November was an eventful month and may go down as a fateful chapter in the US history.
First was the IS attack on Paris. The calculated, cold-blooded violence shocked and horrified the world. The realization began to sink in that fanatical Islamic acts of terrorism isn’t limited to the Middle East but can strike anywhere. IS even boasted that Washington, DC would be next.
Obama finally and grudgingly joined France’s Holland and Russia’s Putin to direct their full attention on IS and defer Syria’s Assad from immediate liquidation—as if merely railing from Washington was going to topple him.
As more information about the terrorists became available, it became known that the attackers of Paris were home grown, either having been native born from France or Belgium.
Their connection with IS in Syria were actually skimpy. Some of the attackers may have visited Syria for training under IS but none were natives originally from the Middle East. This is not quite the same as the threatening impression that IS has been dispatching teams of terrorists to cities in the West.
The homegrown terrorists were typically young, unemployed without any decent prospects of a future. They lived in ghettos, suffered from low self-esteem as they were surrounded by disapproval and disdain. Their suicide vests and AK-47’s represented their last statement to the world.
As a matter of fact, whether the media and politicians deign to label them acts of terror, America is already numb from random acts of violence on a scale far in excess of what took place in Paris.
Hundreds were killed and wounded in Paris whereas in the US, there were more than one shooting per day and more than 30,000 died in a year from gun violence.
But according to folks of the gun lobby, Americans were not supposed to be traumatized by the daily acts of terror because these perpetrators were merely exercising their 2nd Amendment rights. Some presidential candidates even suggested that the targets of violence, such as the Planned Parenthood facility in Colorado Springs, were to blame.
Never are we to blame the NRA and the gun lobby. The latest shooting rampage in San Bernardino, California by a Muslim couple may even shift the focus away from prevalence of guns in America as a problem to fear based on bigotry.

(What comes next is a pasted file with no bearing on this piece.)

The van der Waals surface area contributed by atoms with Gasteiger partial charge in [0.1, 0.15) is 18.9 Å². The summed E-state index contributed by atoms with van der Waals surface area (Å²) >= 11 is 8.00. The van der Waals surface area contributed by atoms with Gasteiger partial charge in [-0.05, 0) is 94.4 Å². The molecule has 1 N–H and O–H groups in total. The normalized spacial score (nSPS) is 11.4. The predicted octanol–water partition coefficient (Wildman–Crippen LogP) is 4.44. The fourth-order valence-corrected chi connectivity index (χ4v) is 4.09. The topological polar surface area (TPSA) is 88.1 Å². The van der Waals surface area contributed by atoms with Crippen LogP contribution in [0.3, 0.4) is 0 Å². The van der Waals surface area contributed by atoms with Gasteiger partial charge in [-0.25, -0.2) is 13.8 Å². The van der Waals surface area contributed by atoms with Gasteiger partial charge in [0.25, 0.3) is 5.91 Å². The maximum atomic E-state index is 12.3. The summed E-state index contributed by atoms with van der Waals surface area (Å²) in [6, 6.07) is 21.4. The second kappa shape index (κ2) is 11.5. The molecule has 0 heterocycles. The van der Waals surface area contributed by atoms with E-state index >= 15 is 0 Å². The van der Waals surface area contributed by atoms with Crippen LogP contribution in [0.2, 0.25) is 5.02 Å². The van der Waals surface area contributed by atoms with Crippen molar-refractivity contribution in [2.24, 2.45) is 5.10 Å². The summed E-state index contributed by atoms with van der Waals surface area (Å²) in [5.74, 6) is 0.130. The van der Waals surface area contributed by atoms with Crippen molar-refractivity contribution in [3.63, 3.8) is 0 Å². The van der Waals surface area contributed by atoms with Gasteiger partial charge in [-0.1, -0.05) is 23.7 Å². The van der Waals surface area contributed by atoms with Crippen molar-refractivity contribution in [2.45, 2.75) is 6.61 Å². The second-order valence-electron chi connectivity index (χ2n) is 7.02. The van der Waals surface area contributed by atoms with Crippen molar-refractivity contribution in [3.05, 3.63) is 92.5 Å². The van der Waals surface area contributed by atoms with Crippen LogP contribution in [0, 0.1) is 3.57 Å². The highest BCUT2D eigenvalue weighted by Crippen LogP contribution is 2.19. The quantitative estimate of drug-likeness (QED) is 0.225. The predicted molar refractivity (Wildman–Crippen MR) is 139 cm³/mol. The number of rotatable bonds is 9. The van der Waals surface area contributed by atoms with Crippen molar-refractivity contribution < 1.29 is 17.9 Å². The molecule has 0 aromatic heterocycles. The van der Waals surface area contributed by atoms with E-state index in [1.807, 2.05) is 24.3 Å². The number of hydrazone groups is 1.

In fact, the shooters in America have a lot in common with the terrorists in Paris. The American terrorists were also disenfranchised in some way but the difference is that they can express their grudge and rage easily with guns and automatics they can buy legally in the open market and then go hunting for innocent lives.
The Obama administration has shown that they are not capable nor willing to resolve the crisis in Syria or root out the cause of IS. Letting Putin take the lead can’t be as bad as not doing anything.
Whether Obama can stop the jihadist from crossing international borders to wreak havoc in America remains to be seen. Even stopping the more urgent matter of domestic terrorism—yes, if the shooter is as terrifying as any terrorist, then he’s a terrorist—is in question.
That’s because a significant part of America is obsessed about the right to bear arms even against the interest of his/her own safety and the safety of the public. America’s fanaticism about guns is just another form of religious extremism.
If the latest incidences of gun rampage won’t convince American public to impose gun control and to deal with the reality of domestic terrorism, it would become another tragic piece missing from Obama’s legacy.
Dr. George Koo recently retired from a global advisory services firm where he advised clients on their China strategies and business operations. Educated at MIT, Stevens Institute and Santa Clara University, he is the founder and former managing director of International Strategic Alliances. He is a member of the Committee of 100, the Pacific Council for International Policy and a director of New America Media.
The opinions expressed in this column are the author’s own and do not necessarily reflect the view of Asia Times.
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